1. What aspects of Alpha Theory can a PM make use of to be more risk-aware and mindful of exposures?

The Confidence Checklist is certainly one element of the application that can allow users to score or grade for risk factors of any kind.  Re-underwriting one’s price targets – even to incorporate recessionary earnings scenarios or market multiples – can also be a potential help.  Just focusing on individual company outlooks and prospects for their own sake and ignoring some of the noise can be a constructive exercise that Alpha Theory forces.  Analysts should be making these company-by-company assessments regularly.

September 28, 2015

How I used Alpha Theory to help my girlfriend land her dream job

We welcome our very own VP of Business Development, Jason Cooper, for this guest post:

As the Head of Sales for Alpha Theory, I get to spend my days acting as a diagnostician/thought partner to wickedly intelligent people (Hedge Fund PMs and analysts), helping them unpack, assess and formalize their investment process to achieve greater discipline, speed their path-to-action and improve outcome quality and consistency. In short, I get to help smart decision-makers make even smarter decisions. We’re really good at what we do and it’s a ton of fun!

In my personal life, however, I’m less accomplished in this area. Like many (a/k/a all?) in committed relationships, I attempt, regularly and unsuccessfully, to provide objective and impactful counsel to my better-half on life decisions, large and small. For low-stakes decisions, my opinions are solicited and just-as-quickly dismissed. No (little) fuss. No (little) muss. As the stakes increase, however, so does the likelihood that I’ll receive “negative feedback” that in some cases can be quite severe (interestingly enough and somewhat counterintuitively, exercising the “no opinion” option actually can yield the highest severity negative feedback of all). Anyway, I’d pretty much resigned myself to a lifetime of the observed dynamics until I had a breakthrough – a “hack” if you will – worth sharing. The following is a true story. Identities have been withheld to insulate myself from any potential regulatory/legal liability or potential verbal/physical retaliation:

Recently my better half sought my advice on a high-stakes decision. As a mid-level employee for the online division of a large, listed retailer, she had become increasingly unhappy in her role so she began looking for new opportunities, quickly catching the attention of a hiring manager for a new economy darling who was eyeing her for a more senior position with significantly higher pay. Successfully (and discreetly) progressing through a grueling, multi-round interview process that has become something an urban legend in Silicon Valley circles, she was notified that she had been selected as one of the final candidates for a full-day, on-site, round-robin format selection interview. She got this notice on Friday afternoon and the interview was set for the following Monday. The problem? She had been preparing all quarter for a presentation to senior management scheduled on the same day as the interview, a presentation that had been on the calendar for months and was understood to significantly inform her annual performance review and, by extension, influence her career trajectory.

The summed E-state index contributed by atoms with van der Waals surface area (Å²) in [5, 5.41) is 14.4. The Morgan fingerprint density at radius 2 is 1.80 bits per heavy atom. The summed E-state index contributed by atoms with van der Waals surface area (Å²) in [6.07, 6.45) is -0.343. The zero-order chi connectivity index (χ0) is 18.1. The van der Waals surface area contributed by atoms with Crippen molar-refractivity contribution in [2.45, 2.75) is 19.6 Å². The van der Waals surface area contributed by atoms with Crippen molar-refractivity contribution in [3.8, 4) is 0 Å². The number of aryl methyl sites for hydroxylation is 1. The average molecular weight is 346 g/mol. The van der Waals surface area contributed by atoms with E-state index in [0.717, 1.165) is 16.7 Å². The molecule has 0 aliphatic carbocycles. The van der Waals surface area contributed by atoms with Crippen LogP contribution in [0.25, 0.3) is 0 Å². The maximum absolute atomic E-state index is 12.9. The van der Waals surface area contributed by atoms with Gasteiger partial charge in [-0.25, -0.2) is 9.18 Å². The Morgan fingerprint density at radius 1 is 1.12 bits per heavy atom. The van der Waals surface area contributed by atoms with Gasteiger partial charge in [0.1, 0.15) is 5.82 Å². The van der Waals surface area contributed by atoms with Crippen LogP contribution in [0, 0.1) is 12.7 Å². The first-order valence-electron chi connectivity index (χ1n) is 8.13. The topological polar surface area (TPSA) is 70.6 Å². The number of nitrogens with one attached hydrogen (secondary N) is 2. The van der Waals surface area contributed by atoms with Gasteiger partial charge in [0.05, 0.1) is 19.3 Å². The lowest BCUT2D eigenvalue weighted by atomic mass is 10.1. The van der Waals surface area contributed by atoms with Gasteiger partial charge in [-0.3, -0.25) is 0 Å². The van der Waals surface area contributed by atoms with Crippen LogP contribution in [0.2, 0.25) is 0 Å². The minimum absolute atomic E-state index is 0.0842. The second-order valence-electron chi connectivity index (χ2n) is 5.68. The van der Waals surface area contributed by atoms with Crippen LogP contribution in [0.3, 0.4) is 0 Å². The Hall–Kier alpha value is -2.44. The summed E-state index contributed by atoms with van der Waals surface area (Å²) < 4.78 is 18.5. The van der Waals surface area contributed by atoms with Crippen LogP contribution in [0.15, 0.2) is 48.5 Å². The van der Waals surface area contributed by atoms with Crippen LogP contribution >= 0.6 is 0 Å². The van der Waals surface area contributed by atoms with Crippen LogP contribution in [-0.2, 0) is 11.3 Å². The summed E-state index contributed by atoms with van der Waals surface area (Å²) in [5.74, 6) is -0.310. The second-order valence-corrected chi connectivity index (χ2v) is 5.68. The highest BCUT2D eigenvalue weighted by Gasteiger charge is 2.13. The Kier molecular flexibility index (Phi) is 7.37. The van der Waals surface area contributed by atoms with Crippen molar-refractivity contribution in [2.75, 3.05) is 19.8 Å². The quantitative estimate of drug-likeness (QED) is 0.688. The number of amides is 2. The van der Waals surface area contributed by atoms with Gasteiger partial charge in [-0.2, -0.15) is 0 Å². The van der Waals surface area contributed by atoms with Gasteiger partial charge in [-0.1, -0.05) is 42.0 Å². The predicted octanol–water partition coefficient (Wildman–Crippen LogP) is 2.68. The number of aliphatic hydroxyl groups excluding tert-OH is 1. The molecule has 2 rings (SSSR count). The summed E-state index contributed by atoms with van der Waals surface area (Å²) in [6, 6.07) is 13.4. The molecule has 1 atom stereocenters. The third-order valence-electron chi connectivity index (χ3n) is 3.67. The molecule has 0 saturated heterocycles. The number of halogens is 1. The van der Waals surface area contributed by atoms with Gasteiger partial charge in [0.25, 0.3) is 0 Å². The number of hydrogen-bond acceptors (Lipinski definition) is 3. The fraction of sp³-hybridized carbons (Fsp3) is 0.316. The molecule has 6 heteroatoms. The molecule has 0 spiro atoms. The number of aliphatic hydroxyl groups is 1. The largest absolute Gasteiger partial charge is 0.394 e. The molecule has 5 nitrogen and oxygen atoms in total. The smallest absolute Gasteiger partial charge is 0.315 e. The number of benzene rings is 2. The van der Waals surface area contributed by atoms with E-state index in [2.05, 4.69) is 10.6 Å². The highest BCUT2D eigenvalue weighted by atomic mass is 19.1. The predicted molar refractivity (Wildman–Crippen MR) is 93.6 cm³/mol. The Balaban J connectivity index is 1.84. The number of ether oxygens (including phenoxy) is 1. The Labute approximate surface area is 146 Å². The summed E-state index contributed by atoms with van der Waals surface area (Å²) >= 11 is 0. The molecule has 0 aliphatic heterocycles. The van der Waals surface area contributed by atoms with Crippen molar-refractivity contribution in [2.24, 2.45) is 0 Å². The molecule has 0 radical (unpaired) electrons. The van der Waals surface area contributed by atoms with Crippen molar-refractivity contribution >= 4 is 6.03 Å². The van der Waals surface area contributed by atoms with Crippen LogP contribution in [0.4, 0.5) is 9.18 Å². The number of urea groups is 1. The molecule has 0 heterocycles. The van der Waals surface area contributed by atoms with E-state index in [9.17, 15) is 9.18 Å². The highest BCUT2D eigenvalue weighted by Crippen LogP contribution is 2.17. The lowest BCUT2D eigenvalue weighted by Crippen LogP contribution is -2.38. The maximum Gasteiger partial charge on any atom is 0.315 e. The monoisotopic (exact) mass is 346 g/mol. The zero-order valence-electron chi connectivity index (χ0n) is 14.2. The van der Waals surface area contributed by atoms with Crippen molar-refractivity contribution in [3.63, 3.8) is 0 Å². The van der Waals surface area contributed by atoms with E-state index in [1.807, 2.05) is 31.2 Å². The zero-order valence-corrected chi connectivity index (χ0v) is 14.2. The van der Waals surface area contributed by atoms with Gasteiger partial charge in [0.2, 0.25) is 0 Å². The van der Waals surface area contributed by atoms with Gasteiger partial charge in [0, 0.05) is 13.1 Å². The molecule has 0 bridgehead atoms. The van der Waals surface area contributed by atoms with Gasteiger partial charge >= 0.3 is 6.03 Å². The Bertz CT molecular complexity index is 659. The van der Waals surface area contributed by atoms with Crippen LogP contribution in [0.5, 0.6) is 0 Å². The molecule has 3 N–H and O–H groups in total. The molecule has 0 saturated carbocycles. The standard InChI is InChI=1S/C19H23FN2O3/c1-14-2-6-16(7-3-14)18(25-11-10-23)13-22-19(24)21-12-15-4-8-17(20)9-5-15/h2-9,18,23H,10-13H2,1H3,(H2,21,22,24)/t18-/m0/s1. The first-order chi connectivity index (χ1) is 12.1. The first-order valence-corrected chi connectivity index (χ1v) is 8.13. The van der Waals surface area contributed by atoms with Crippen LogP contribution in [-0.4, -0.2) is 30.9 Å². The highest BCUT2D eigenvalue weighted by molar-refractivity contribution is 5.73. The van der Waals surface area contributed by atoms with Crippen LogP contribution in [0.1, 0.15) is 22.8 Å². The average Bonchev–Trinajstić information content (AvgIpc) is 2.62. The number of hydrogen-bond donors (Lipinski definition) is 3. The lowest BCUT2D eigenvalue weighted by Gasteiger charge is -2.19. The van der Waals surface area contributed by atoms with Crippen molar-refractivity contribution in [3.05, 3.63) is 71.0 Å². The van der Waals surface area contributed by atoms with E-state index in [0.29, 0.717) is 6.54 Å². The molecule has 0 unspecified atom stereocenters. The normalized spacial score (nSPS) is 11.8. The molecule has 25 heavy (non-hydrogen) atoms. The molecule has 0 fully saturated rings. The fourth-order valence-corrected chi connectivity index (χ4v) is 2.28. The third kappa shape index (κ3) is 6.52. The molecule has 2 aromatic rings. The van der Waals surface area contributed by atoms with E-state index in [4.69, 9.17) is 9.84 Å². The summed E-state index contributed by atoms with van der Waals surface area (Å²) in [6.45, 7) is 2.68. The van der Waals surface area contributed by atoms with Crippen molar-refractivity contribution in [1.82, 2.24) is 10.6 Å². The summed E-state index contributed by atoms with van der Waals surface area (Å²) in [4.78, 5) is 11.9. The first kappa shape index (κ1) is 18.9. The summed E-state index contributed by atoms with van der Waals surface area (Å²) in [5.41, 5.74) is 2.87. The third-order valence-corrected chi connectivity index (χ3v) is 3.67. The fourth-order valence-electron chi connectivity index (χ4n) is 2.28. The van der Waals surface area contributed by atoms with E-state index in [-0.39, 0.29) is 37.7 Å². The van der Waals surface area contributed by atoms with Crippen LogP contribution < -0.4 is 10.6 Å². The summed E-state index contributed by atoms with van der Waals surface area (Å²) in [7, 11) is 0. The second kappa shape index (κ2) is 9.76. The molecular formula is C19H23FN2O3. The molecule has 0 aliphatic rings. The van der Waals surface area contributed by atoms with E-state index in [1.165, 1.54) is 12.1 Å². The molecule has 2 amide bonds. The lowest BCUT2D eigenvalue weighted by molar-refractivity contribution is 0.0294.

What to do? Option #1: Bag the presentation – at significant professional risk - for the chance at her dream job. Option #2: Miss the job interview, play it safe, nail her presentation and continue her unhappy existence until the next promotion?

The decision, emotionally charged, was long on variables and short on complete information. Rational thinking had been abandoned. I did my best to listen and suggest ways to frame the decision. Sparing the details, in sum, it didn’t go well. Finally, when all else seemed lost, I gasped “let Alpha Theory tell you what to do!” In my amazement, she immediately calmed, processed this unusual suggestion and agreed. We spent the next 30 minutes defining and structuring the scenarios, associated payoffs, probabilities, time horizons, other key assumptions (like what annualization methodology we’d use, how we’d account for reinvestment rate and the width of the potential distribution of returns, etc.) and how we’d judge the results and act (i.e. like a poker player). 

  • Positive expected return: Bet (prepare a colleague for the presentation and go to the interview).
  • Negative expected return: Fold (miss the interview and take your chances with the existing job).

I plugged everything into Alpha Theory. Here were our results (salary details have been altered):

     Help Girlfiend Land Job


Clear. Unambiguous. Unemotional. Actionable. Fast. Alpha Theory said “go to the interview”. I emailed her the screen shot above and, to my amazement, she instantly and calmly replied, “Okay. I’ll do it”, which was followed shortly thereafter by an enthusiastic one-line email reading, “I need Alpha Theory for my life!”

Of course you know how this story ends: she pushed off the presentation to a colleague and went to the interview, nailed it and got the offer two days later (which she accepted). This story illustrates the importance of frameworks and using them explicitly (vs. implicitly) to help drive a decision process that yields higher quality outcomes (with lower stress). This was a straight-forward, point-in-time binary decision (go vs. don’t go) and nonetheless was difficult to answer in the face of such high-stakes, so many subjective variables, the human condition (daily decision-fatigue, general fallibility). Can you imagine how much harder it is for investors who are trying to ‘solve for’ a similarly complex primary buy/sell decision but also the second order decision of “how much”? I can, because I see it every day and I’m amazed how many sophisticated investors effectively try to “white-knuckle it” using their mental heuristic when they don’t have to.